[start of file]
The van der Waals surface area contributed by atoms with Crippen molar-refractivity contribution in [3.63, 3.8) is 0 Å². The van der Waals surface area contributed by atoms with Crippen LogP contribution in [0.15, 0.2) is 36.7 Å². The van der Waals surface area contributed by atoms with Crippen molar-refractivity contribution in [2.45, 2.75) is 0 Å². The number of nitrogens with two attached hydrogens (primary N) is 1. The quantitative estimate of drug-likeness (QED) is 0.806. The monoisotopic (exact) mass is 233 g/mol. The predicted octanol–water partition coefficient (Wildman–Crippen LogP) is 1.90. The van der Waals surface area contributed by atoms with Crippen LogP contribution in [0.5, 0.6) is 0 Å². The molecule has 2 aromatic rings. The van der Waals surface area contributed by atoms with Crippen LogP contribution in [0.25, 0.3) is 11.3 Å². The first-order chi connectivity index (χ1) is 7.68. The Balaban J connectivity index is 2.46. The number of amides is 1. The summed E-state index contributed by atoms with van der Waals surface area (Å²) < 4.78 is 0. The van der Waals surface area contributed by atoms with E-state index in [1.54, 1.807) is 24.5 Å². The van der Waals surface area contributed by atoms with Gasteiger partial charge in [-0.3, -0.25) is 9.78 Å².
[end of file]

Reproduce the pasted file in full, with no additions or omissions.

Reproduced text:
The van der Waals surface area contributed by atoms with Crippen molar-refractivity contribution in [3.63, 3.8) is 0 Å². The van der Waals surface area contributed by atoms with Crippen LogP contribution in [0.15, 0.2) is 36.7 Å². The van der Waals surface area contributed by atoms with Crippen molar-refractivity contribution in [2.45, 2.75) is 0 Å². The number of nitrogens with two attached hydrogens (primary N) is 1. The quantitative estimate of drug-likeness (QED) is 0.806. The monoisotopic (exact) mass is 233 g/mol. The predicted octanol–water partition coefficient (Wildman–Crippen LogP) is 1.90. The van der Waals surface area contributed by atoms with Crippen LogP contribution in [0.5, 0.6) is 0 Å². The molecule has 2 aromatic rings. The van der Waals surface area contributed by atoms with Crippen LogP contribution in [0.25, 0.3) is 11.3 Å². The first-order chi connectivity index (χ1) is 7.68. The Balaban J connectivity index is 2.46. The number of amides is 1. The summed E-state index contributed by atoms with van der Waals surface area (Å²) < 4.78 is 0. The van der Waals surface area contributed by atoms with E-state index in [1.54, 1.807) is 24.5 Å². The van der Waals surface area contributed by atoms with Gasteiger partial charge in [-0.3, -0.25) is 9.78 Å².